You’re the first to raise your hand for new responsibilities.
And the last to leave the office. But for some reason, you still aren’t getting promoted.
Sounds familiar? Getting more responsibility at work but no promotion can keep you underemployed.
But there are steps you can take to address the situation with class.
Here’s what to do about an increased workload but no raise.
Can an employer add more duties without compensation?
Yes, it’s legal for your employer to give you more duties without extra compensation. This is also known as a dry promotion.
A dry promotion is when a company gives you all the responsibilities of a higher title, without the extra compensation in return.
An example of a dry promotion is an Administrative Assistant put in charge of leading an entire department without a salary increase.
It might boost their ego but won’t put more money in their wallet.
What To Do About Getting More Responsibility At Work But No Promotion
Now that you know employers can increase your workload with no raise. Here’s what you can do to address it.
1. Address the Elephant in the Room
Don’t be afraid to speak up and address the situation with your supervisor.
If you find yourself taking on more responsibility at work without a promotion. Say something. Start by requesting a meeting with your manager.
Here’s an email template to request a meeting with your boss to discuss your promotion request.
Promotion Request Meeting Email Template Hi (Name), I wanted to take a moment to thank you for trusting me with (Enter New Responsibilities). And would like to set up a time to discuss these new responsibilities. Let me know your availability to chat in the coming weeks. I'm excited about the challenge and look forward to speaking with you. Best, Your Name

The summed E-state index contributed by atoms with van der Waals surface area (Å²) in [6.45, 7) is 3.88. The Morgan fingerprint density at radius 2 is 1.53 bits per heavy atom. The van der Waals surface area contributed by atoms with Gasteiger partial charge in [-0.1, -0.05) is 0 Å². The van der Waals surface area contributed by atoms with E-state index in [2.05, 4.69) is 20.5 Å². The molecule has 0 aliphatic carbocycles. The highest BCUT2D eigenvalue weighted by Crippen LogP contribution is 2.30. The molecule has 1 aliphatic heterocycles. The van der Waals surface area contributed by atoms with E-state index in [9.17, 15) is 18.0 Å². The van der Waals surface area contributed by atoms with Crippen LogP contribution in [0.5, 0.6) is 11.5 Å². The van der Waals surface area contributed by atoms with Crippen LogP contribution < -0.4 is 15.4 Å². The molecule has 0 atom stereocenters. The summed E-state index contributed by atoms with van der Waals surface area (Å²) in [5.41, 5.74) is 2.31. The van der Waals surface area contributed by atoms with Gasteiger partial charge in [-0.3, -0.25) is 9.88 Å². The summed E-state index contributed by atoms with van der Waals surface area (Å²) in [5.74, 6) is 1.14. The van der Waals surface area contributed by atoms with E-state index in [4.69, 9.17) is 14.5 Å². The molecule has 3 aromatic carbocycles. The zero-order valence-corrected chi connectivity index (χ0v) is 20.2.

2. Make the Ask for a Promotion
Once you have a meeting scheduled, your next step is to gather as much data as possible to support your promotion request.
This can include the industry standard salary for your role. And examples of areas where you’ve exceeded targets for your job.
Once you’ve presented your case, your boss might need time to review your request. If so, schedule a follow-up meeting or agree on a specific timeline to revisit your request.
If your promotion is approved, make sure it comes with an increase in salary, not just the title.
Don’t get distracted by other perks that don’t put money in your bank account. In other words, it’s all about the base.
3. What to Do If Your Promotion Request Is Denied
If your promotion request is denied, you’ll need to decide where your loyalty lies. Is it with your employer or growing your paycheck?
Whichever you decide is fine. If you decide to stick it out at your company, there are a few things you can do.
If you decide to move on, you can create an exit strategy and launch a job search.
We’ll talk more about how to go about positioning yourself for your next role in the upcoming section.
4. Promote your new responsibilities to your next employer
If you decide to take your talents elsewhere, part of your exit strategy should involve marketing your new responsibilities to potential employers.
You can do this in several ways. You can attend industry events and promote your new responsibilities.
Or be highly visible on social media and share updates about your latest projects.
Lastly, you can update your resume and LinkedIn profile highlighting your new duties.
5. Give Yourself the Title You Deserve
If you’ve been put in charge of a large-scale project without a promotion. It’s time to give yourself the damn title you deserve.
Here’s how to go about it. Update your job title on your resume and LinkedIn profile to reflect the scope of work you’re doing.
Use this formula to create a job title that reflects your actual duties. Your Title = Head of [ Enter the Overall Theme of Your Responsibilities ]
For example, if you’re an Administrative Assistant that has been put in charge of the entire people operations of your department.
Instead of “Administrative Assistant,” go with “Head of People Operations” as your title. Because that’s exactly what you’re doing.
Don’t shy away from using a title that honestly reflects your duties.
6. Leave On Good Terms
Lastly, if you decide that having more responsibility at work but no promotion means quitting. Do it on good terms.
Even if you’re upset about not getting promoted. Be a team player and keep it cordial until your last day. Never burn bridges on your way out.
Remember, you’re not a volunteer. And have every right to get paid for your increased workload.
Here you’ll find career guides and templates to help you on your journey to getting promoted.
Best of all, joining is at no cost to you. Remember, you’ve got this!
Over To You
Are you taking on more responsibility at work with no promotion? Let us know in the comments @netwerkmovement. Share this with someone dealing with this at work!